Juice of 2 limes
4 tablespoons extra-virgin olive oil
2 tablespoons ground cumin
1 tablespoon ground coriander
Salt and freshly ground black pepper
6 garlic cloves, 4 cloves cracked and 2 cloves chopped
2 tablespoons unsalted butter
1 large yellow onion, chopped
2 jalapeno peppers, seeded and chopped
1 small red bell pepper, cored, seeded, and finely chopped
2 10-ounce boxes frozen corn kernels, or kernels cut from 5 ears of fresh corn
1 tablespoons all-purpose flour
1 1/2 cups chicken stock or broth
1/2 cup heavy cream
1/4 cup fresh flat-leaf parsley leaves, chopped
2 tablespoons chopped fresh cilantro leaves
Preheat the oven to 500 degrees F.
Trim the silver skin or connective tissue off the tenderloins with a very sharp, thin knife.
Place the tenderloins on a rimmed nonstick cookie sheet and coat them with the lime juice, rubbing the juice into the meat. Drizzle EVOO over the tenderloins, just enough to coat, about 2 tablespoons. Season the meat with the cumin, coriander, salt and pepper. Cut small slits into the meat and disperse chunks of the cracked garlic cloves into the slits.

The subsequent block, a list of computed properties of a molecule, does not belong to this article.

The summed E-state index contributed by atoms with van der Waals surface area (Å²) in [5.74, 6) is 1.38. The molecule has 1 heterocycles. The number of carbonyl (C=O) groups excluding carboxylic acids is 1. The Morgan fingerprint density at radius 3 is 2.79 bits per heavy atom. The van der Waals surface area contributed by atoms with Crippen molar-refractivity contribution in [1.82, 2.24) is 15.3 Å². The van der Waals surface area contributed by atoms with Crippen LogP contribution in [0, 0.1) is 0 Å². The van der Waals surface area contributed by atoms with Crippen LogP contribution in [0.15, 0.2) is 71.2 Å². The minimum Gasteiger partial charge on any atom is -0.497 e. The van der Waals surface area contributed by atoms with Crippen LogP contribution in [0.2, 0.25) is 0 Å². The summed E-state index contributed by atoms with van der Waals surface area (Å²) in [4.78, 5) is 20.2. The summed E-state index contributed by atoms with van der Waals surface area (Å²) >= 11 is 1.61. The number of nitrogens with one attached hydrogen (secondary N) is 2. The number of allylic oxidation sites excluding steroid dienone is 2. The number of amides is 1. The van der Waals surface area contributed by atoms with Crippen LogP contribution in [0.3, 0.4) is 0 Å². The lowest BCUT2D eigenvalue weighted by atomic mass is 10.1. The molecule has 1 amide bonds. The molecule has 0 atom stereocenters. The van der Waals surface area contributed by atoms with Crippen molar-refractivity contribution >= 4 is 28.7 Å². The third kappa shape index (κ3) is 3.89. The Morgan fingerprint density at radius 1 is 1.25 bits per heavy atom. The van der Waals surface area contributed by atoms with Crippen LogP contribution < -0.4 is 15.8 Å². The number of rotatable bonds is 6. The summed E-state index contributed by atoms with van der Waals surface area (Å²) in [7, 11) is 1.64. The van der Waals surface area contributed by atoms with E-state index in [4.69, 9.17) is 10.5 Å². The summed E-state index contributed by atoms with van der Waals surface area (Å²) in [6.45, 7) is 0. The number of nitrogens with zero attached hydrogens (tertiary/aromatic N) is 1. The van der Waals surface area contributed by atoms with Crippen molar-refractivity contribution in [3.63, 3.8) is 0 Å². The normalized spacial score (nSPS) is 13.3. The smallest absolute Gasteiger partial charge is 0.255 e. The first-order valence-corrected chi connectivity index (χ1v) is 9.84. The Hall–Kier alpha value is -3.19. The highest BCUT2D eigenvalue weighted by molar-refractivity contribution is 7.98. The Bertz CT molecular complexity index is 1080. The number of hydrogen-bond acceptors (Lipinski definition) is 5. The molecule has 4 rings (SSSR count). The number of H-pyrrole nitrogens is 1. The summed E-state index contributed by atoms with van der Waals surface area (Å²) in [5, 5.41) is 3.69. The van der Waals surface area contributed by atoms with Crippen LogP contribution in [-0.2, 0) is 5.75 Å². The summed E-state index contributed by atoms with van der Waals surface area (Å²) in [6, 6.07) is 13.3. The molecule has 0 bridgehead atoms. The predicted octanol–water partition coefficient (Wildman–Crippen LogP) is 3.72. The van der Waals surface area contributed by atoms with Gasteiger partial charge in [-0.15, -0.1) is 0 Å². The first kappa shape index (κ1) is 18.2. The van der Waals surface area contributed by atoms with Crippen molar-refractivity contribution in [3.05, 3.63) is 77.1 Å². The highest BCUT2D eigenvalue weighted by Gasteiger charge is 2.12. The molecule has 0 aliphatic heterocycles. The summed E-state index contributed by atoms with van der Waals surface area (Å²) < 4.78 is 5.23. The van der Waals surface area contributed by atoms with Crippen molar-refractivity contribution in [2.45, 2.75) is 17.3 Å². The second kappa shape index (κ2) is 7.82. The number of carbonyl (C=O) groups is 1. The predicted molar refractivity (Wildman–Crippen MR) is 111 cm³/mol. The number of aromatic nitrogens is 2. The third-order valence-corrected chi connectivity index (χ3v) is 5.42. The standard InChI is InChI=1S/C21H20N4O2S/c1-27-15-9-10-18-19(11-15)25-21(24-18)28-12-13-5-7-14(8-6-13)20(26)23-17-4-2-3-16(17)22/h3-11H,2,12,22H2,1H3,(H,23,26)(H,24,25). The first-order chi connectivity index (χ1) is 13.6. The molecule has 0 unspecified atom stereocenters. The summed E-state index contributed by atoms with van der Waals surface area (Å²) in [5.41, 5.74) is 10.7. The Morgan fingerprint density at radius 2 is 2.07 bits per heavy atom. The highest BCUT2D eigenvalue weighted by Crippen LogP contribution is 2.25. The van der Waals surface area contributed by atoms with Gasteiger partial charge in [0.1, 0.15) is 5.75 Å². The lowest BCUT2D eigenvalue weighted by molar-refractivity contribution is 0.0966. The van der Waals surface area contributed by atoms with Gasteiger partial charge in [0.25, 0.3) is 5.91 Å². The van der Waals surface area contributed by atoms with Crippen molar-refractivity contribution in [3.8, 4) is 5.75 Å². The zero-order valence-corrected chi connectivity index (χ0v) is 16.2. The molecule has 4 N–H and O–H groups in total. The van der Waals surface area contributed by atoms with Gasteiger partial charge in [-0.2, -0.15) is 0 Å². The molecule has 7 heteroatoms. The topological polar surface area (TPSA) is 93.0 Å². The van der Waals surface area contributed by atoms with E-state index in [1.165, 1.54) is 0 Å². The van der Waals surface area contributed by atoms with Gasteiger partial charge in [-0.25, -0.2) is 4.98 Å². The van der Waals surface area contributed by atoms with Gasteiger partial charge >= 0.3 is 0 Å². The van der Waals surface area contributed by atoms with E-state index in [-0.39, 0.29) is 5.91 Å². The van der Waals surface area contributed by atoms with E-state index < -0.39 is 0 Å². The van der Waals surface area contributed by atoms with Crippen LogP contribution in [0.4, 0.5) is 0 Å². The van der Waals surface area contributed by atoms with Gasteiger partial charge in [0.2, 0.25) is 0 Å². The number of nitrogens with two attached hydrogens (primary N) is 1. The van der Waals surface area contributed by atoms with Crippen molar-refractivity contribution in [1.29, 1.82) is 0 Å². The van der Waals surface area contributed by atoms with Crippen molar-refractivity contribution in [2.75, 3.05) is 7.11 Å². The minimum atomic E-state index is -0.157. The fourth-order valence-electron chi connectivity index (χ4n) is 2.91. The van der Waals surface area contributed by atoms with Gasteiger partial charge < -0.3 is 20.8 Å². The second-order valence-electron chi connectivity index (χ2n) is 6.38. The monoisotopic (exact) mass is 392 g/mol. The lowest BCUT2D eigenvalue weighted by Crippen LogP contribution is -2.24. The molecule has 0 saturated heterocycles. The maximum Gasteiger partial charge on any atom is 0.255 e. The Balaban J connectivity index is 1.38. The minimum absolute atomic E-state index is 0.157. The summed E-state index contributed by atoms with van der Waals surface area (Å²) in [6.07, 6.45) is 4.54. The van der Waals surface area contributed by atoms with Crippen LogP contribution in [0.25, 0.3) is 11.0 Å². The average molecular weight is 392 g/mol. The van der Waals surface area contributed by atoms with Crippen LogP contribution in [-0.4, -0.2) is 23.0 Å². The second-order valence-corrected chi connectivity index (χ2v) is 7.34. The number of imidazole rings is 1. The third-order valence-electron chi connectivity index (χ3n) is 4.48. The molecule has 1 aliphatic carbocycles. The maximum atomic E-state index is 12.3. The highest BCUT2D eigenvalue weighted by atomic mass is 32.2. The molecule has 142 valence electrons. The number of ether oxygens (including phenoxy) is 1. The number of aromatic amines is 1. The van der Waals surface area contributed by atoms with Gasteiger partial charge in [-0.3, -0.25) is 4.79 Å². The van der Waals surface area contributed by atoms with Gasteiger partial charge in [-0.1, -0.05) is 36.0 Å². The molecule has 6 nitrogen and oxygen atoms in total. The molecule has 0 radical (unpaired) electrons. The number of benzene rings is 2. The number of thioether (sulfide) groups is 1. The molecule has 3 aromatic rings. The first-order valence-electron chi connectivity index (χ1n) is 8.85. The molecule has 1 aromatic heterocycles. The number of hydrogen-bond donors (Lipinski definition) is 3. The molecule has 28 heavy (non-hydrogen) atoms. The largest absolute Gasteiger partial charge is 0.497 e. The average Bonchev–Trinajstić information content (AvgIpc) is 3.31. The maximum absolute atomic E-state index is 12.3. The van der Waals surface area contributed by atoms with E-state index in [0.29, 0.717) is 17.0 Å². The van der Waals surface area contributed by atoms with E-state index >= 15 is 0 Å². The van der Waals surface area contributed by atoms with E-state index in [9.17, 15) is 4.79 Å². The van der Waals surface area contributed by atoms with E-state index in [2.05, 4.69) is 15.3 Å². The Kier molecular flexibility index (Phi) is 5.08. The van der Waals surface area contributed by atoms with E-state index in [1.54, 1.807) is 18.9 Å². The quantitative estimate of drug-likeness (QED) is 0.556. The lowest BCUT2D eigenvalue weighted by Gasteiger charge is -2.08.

While the pork is cooking, preheat a skillet over medium-high heat with 2 tablespoons of the EVOO and the butter. Add the onions, jalapenos, bell peppers, chopped garlic, corn kernels, salt, and pepper.
Cook for 4 to 5 minutes, or until the onions are tender. Sprinkle with the flour, and continue to cook for 1 minutes. Whisk in the chicken stock and heavy cream.
Bring the corn up to a simmer and then lower the heat to medium low and cook until it is thick and creamy, about 5 minutes. Finish the spicy creamed corn with the parsley and cilantro. Taste and adjust the seasoning with salt and pepper.
Slice the rested roasted pork and serve alongside the spicy creamed corn.
I liked this meal. The tenderloin had a mouthful of dry spices in every bite, but other than that it was good.
RR's tidbit is "If you like the heat, only remove the seeds from half of the jalapenos." We removed all of them.
For the corn I used fresh corn, and next time I would cut the amount of stock in half. It was very runny.